Hope and The American Dream, a philosophy that in America you can be anything you put your mind to, are deeply intertwined—maybe even codependent. All students should have the hope to achieve any future. The problem is that hope doesn’t exist in a vacuum. In order to hope for a specific future, students need to be able to envision the possibility of said future—there's a big difference between being told you can be anything you want, and having tangible examples to inspire you.
In 2019, the New York Times asked its younger readers whether they thought the American Dream was real. A number of young people reported that yes, it was...for some people. Colleen Northbrook, an Illinois teen wrote that, “Depending on your identity and background, it could be more difficult to achieve the American dream. As a woman, it might be harder for me to achieve the same American dream as a man. In theory, the American dream is attainable for everyone, but I’m not sure everyone can achieve the same version of the American dream.”
Facebook first made its diversity figures available in 2014, and if Colleen had wanted to pursue a job in say, Silicon Valley, it’s easy to see why she wouldn't feel hopeful. Only 31% of the workforce was female. That shrunk down to 15% if she'd envisioned a tech role. We don’t know Colleen’s race, but in 2014 only 2% of Facebook’s entire workforce was black. As of 2019, those stats barely changed. The technical workforce at Facebook consists of 23% women. The number of black employees rose from 2% to 3.6%. “At Google and Microsoft the share of US technical employees who are black or Latinx rose by less than a percentage point since 2014.”
Girls don’t just aspire to become ballerinas and nurses anymore (though kudos to any student who has those dreams). One survey found that 41% of girls want to go into STEM careers, compared to 32% of boys. Why then, are nearly 80% of bachelor’s degrees in engineering and computer science earned by men? Another study found evidence this discrepancy might start in elementary school, “Girls are less likely to be nominated for, selected for, and continue in the district’s advanced math program. Despite their comparable math scores, the program loses girls at every step — a phenomenon that could contribute to fewer women entering math-focused fields later in life.”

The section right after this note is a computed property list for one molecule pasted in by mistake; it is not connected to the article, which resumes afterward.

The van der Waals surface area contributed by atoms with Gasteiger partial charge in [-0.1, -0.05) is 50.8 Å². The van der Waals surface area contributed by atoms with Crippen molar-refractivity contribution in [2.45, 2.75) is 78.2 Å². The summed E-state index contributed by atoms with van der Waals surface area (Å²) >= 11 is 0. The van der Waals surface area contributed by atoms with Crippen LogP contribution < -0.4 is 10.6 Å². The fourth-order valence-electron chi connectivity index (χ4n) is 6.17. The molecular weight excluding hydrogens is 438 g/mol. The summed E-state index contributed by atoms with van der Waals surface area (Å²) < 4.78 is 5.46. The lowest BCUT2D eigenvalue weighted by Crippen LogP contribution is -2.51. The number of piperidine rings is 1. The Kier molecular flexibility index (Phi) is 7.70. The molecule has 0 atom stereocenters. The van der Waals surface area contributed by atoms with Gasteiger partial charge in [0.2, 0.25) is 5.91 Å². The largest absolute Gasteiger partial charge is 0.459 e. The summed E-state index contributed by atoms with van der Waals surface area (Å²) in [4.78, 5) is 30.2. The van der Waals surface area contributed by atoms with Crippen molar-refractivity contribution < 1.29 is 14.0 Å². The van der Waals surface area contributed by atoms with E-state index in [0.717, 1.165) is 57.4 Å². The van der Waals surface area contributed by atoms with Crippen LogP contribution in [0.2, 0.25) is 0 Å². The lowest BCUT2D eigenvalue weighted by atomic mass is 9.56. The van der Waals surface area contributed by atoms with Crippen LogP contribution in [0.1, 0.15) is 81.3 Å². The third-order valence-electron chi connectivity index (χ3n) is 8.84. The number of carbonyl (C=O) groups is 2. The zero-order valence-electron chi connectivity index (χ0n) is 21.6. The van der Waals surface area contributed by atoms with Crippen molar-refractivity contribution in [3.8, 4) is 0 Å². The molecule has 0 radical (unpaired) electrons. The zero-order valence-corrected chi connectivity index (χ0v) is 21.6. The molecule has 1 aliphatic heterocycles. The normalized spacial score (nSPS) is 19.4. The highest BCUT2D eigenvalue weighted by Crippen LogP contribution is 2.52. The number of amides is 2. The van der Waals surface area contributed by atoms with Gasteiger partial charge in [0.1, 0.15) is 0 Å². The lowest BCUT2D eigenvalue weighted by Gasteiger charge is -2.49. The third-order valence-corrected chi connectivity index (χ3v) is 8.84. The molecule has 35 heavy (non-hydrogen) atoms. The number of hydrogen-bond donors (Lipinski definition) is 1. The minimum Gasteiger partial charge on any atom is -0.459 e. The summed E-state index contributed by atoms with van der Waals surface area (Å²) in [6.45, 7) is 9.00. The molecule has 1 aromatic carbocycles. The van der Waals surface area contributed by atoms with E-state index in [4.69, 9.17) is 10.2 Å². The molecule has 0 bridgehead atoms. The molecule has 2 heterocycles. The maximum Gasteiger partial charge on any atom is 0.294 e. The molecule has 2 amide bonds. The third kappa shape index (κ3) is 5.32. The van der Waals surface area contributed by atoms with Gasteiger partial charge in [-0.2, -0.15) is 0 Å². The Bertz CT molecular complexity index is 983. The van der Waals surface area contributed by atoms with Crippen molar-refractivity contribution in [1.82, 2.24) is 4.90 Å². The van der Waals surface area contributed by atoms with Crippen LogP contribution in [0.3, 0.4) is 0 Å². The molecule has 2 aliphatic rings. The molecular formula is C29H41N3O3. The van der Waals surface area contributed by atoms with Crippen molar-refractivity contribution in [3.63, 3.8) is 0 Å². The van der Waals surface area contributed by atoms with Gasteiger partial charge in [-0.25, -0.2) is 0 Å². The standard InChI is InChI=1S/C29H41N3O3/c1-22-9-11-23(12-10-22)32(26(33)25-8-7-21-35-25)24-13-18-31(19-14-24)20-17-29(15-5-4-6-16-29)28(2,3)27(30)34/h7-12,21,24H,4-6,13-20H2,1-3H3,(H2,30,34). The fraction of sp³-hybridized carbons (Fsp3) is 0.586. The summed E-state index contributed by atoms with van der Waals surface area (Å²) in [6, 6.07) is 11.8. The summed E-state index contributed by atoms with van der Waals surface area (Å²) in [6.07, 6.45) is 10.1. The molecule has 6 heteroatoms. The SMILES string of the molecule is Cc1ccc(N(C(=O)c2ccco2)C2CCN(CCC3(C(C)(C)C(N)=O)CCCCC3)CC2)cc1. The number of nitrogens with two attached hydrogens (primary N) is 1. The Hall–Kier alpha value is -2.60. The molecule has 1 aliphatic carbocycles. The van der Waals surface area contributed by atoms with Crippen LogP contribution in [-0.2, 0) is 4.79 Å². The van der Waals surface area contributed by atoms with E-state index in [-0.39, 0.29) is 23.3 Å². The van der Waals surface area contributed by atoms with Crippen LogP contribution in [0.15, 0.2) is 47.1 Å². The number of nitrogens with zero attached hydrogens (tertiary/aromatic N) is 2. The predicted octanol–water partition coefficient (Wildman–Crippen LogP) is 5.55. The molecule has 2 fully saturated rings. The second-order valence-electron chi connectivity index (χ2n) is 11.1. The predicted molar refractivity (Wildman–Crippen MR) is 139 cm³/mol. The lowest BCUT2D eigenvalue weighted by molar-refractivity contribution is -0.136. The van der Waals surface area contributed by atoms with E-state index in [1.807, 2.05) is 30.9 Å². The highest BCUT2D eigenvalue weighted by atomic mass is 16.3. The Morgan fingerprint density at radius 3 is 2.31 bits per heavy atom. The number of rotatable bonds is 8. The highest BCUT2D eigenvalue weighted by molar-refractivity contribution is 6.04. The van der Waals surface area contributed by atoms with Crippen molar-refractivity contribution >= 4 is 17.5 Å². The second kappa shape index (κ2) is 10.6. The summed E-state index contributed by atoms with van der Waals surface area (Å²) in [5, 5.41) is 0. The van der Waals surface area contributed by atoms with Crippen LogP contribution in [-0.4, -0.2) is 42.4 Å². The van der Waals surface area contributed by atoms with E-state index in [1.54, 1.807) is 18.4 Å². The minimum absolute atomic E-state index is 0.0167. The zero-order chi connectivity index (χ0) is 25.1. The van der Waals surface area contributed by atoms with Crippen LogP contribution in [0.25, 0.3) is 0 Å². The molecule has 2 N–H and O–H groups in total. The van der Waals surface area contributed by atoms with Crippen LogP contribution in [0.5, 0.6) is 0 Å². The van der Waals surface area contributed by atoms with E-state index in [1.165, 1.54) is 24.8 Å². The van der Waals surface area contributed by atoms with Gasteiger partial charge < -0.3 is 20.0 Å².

How can we change these troubling statistics? How can we ensure that there’s no limit to what our students can become or achieve in life? What we need to do is start democratizing hope. We need to show young students tangible examples of people who’ve succeeded despite the stats. We also have to be extremely cognizant of not limiting a young person’s hopes and dreams, because being able to see tangible examples of successful people that look like them is incredibly powerful for students.
Emma Basmayor is an electrical apprentice based in the Raleigh-Durham area of North Carolina. A 2019 USA Today article profiled her dream of becoming a modern-day Rosie the Riveter, rallying the next generation of women working in skilled trades industries. It might just be working. In 2018, fewer than 1 in 20 skilled trade workers were female, but there was a 17% rise in women in the industry between 2017 and 2018—the highest percentage gain in 20 years. “Expanding the visibility of women who are already in the industry is a huge part of getting more women in trades,” Emma said. “In high school, I had never met a woman who worked in construction and I didn’t know it was something I could do. I was worried about my safety and my ability to be feminine, and I’ve realized that it’s completely unfounded.” Representation matters. It’s what fosters young people to aspire to any career dream.
As of 2019, black men account for only 4% of doctors in the United States. To help combat this dearth, the Lewis Katz School of Medicine at Temple University has been hosting an annual Black Men in Medicine Symposium. In an article covering the event in Philadelphia Magazine, Cameron Rutledge, a young man in the LKSOM class of 2023, said this was a life-changing experience for him. “I didn’t grow up seeing many doctors who looked like me. I’ve never experienced having a black male physician or seeing or learning from one, but I got all of that in one night. To be in a room with doctors who’ve had these challenging experiences and to hear them talk about how to work up the medical ladder, that was something special.”
Actor Ryan Reynolds just launched The Group Effort Initiative. For his next movie project, his team is bringing on between 10-20 trainees who are, “Black, Indigenous, people of color or people from marginalized and excluded communities," people who are largely unrepresented on film sets, with the hope that this starts a simple trickle-down effect. If a young person of color sees people of color as camera operators, makeup artists, or cinematographers, it’s easier for them to aspire to those career paths.
Hope is “a way of thinking that pushes us to action.” We want to make sure every student can pursue the actions that bring about the future they want. It’s up to those of us working with young people to ensure they see themselves represented across a wide array of career options. Maybe that means going out of your way to ensure the STEM video you show your class features women of color. Maybe it's as simple as writing a word problem where the construction worker or welder’s name is Colleen or Emma. Maybe when you show a picture of a ballet dancer, it’s a male dancer. Create a project profiling a black, male doctor. Read an article about a female engineer with a long, storied career. Don’t gender careers. It might be a little more work, but it’s doable. Every student should be able to envision a reality greater than the one they’re currently in. Let’s get all students hopeful for their futures.